NIH Grant Supports Clinical Trial to Determine if Video Games Can Relieve Late-Life Depression

UConn Health will participate in a two-site study with University of Utah Health scientists led by Dr. Sarah Shizuko Morimoto who have received a five-year, $7.5-million grant from the National Institute of Mental Health.

Dr. David Steffens and Dr. Kevin Manning of the Department of Psychiatry (Photo: UConn Health JGelineau)

UConn Health will participate in a two-site study with University of Utah Health scientists led by Dr. Sarah Shizuko Morimoto who have received a five-year, $7.5-million grant from the National Institute of Mental Health (NIMH). The study will test whether a web-based intervention that resembles a video game can alleviate depression in older adults in the comfort and safety of their own homes.

Dr. David Steffens, professor and chair of psychiatry at UConn Health, began working with Morimoto several years ago and encouraged her innovative line of research. “This novel, computer-based intervention trains key areas of the brain to better problem-solve and manage emotions,” says Steffens. “Initial studies indicate that it may help both mood and cognition in older depressed adults.  We hope to confirm these findings in this two-site study at UConn Health and the University of Utah.”

The researchers are recruiting 250 volunteers, ages 60-85, who still feel depressed after receiving treatment for their illness to participate in the study. At UConn Health, we plan to enroll 100 older adults with major depression, some of who may be taking antidepressant medications but still have depression symptoms.

Depression in older adults is common, underdiagnosed, and undertreated, leading to disability, cognitive decline, and poor health outcomes. If patients have cognitive deficits and depression, they are two times less likely to respond to antidepressant medication. University of Utah Health researchers have developed an intervention that aims to reduce depression and cognitive impairment in older adults by improving the functions of brain regions that may have become damaged due to the aging process.

Dr. Kevin Manning, associate professor of psychiatry at UConn Health also uses Morimoto’s interventions Neurogrow and Ultimate Word Master for his K23 Career Development Award funded by the NIMH. Ultimate Word Master is a word game where participants must determine how different words are similar and match in certain categories of various complexity.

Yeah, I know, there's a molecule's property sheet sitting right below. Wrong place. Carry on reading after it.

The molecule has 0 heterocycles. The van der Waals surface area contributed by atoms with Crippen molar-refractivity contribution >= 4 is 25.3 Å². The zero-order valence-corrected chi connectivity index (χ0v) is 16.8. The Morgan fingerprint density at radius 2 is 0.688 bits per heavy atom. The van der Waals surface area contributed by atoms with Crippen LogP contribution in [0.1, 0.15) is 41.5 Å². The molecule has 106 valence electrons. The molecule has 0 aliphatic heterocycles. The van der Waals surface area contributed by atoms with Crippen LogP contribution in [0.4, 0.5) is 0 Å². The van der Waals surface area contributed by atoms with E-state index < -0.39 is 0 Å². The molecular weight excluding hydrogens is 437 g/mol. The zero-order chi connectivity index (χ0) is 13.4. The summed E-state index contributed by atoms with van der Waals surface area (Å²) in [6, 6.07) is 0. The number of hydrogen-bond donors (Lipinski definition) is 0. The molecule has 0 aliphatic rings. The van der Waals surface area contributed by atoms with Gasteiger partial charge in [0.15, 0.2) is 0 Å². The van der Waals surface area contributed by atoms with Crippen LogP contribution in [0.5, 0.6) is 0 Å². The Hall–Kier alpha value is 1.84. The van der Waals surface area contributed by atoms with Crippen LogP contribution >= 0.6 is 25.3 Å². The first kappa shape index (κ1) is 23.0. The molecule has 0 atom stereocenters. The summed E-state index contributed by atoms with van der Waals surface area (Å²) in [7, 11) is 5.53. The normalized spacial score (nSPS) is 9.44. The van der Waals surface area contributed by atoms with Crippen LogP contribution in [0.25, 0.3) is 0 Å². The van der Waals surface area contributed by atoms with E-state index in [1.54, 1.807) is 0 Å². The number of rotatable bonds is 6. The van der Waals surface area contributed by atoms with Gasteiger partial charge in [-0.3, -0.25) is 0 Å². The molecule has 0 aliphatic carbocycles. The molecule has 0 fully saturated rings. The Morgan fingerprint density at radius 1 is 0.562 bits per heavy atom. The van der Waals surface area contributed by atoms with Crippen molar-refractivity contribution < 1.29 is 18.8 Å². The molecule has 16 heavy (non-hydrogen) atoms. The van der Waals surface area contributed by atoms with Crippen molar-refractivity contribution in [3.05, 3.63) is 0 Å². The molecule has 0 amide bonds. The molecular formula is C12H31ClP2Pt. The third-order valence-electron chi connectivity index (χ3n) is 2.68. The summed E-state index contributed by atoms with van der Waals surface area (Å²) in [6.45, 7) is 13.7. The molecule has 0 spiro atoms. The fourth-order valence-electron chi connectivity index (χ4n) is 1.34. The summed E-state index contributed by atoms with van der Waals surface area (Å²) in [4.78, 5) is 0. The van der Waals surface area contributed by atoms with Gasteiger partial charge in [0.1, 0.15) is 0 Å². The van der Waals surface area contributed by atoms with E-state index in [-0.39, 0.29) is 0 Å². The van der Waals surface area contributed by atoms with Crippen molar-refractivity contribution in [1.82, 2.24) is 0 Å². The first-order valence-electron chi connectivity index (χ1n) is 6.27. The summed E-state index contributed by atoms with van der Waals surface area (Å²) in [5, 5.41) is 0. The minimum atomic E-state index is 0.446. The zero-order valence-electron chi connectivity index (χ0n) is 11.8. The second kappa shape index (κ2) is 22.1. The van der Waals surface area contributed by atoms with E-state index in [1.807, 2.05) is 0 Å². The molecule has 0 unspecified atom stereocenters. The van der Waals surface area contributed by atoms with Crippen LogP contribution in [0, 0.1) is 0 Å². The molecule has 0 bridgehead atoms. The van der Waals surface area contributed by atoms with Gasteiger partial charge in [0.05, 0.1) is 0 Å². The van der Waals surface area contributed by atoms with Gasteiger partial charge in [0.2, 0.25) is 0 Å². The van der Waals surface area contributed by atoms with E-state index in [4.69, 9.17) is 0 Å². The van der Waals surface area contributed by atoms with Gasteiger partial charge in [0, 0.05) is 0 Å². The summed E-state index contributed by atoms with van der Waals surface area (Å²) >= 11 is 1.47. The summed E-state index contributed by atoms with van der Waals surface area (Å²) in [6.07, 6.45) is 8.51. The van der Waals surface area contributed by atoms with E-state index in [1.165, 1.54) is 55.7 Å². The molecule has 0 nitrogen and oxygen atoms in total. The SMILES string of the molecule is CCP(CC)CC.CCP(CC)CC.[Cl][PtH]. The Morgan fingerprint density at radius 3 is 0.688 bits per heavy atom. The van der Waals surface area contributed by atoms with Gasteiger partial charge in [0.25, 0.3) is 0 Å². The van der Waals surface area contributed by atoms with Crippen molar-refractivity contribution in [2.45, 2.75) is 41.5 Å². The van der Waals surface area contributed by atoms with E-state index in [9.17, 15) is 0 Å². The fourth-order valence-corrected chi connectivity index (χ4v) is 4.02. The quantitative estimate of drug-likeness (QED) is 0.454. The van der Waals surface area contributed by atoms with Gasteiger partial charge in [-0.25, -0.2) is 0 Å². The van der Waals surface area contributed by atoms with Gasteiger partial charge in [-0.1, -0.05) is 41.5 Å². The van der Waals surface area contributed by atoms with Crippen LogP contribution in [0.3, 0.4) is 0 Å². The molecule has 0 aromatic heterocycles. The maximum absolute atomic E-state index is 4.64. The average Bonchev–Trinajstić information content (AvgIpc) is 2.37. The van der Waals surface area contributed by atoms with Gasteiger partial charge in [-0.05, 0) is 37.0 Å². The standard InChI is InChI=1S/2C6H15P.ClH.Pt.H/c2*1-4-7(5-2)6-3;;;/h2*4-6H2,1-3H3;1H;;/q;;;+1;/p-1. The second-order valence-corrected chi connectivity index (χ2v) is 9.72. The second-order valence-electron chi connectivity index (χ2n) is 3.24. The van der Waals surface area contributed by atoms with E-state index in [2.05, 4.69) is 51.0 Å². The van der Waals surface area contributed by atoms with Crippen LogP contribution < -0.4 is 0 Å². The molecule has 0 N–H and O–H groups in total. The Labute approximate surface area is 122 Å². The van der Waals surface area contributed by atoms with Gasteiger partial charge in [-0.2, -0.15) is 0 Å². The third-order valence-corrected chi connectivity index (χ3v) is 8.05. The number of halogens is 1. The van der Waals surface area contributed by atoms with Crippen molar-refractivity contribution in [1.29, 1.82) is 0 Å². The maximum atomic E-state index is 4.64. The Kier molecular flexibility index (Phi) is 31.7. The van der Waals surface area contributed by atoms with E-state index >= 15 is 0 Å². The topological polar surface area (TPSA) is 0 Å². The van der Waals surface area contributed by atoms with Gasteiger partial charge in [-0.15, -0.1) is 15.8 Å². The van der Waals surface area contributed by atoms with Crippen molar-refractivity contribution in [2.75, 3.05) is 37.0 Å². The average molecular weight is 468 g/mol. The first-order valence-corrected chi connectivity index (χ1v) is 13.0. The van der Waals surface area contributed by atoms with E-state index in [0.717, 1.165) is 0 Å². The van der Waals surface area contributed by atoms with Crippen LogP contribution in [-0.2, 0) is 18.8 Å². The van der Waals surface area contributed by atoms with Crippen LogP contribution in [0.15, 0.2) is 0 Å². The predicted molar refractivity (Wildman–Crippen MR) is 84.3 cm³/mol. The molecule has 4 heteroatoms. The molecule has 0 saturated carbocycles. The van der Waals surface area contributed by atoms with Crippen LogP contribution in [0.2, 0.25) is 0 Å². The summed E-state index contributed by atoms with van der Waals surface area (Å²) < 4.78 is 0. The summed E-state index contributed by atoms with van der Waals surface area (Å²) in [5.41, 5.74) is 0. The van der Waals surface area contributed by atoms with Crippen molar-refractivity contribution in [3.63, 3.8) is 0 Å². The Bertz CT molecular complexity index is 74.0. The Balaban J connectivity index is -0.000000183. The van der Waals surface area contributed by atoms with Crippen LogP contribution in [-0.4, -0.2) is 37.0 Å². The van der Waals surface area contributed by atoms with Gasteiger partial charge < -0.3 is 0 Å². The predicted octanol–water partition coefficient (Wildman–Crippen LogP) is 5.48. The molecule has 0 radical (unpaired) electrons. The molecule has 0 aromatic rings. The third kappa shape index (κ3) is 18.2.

With Manning’s research, the games are used remotely by providing research participants with a tablet to use at home.

“During the pandemic, it was important to be able to provide older adults with a safe means to participate in clinical research,” says Manning.  “This intervention provides older adults with the chance to engage in cognitively stimulating activities from the comfort of their own home. We also will examine whether participating in computerized cognitive training will have a long-term benefit on mood and cognition.”

In previous research, the scientists found that 60­–70% of older patients who were unable to benefit from antidepressant medications and who played specially designed video games reported a 50% decline in depressive symptoms in just 30 days. Study participants were also better able to remember word lists than those in a control group, suggesting playing the games improved their brain function.

The new trial seeks to confirm these results on a larger scale and provide additional evidence that late-life depression with cognitive deficits shares a common neural circuitry that can be optimized by Neuroflex, a non-invasive, non-pharmaceutical set of specialized video games.

“Up to 60% of late-life patients who take antidepressants, such as fluoxetine (Prozac) or Sertraline (Zoloft), do not respond to these medications,” says Sarah Shizuko Morimoto, PsyD., leader of the new clinical trial and an Associate Professor of population health sciences at University of Utah Health. “Based on cognitive tests, we suspect that’s because parts of the brain are less functional due to aging and, when exposed to stress, do not allow older patients to bounce back as effectively as they may have when they were younger. These are the same brain structures that respond to antidepressants.”

Neuroflex is a digital solution to this problem that appears to not only relieve depressive symptoms but also improve cognitive function, Morimoto says.

Some evidence suggests that Neuroflex games may work by repairing damaged circuits in the brain’s frontal lobe, which seem to reduce the effectiveness of antidepressant medication.

Morimoto formed a collaboration with the University of Utah Therapeutic Games and App Lab (GApp Lab) to create Neurogrow, a video game in which players plant and tend to a virtual flower garden. Tasks include watering, fertilizing, and eliminating pesky bugs. Players get points for each of these activities. As they advance from level to level, the tasks get more complex. As a result, participants improve their attention, working memory, processing speed, and focus.

Another game, Think+, motivates players to focus on positive images and other affirmative stimuli to shift their attention from negative thoughts.

“Neuroflex is efficacious for mood and cognition and is easily disseminated,” Morimoto says. “It can be used anywhere there is internet access and does not require a physician or a Ph.D. It could potentially save costs and improve access to a cost-effective alternative to medication and psychotherapy.”

Steffens began working with Morimoto several years ago and will be the primary investigator at the UConn Health site.

To learn more about the clinical trial, call 801-587-1288.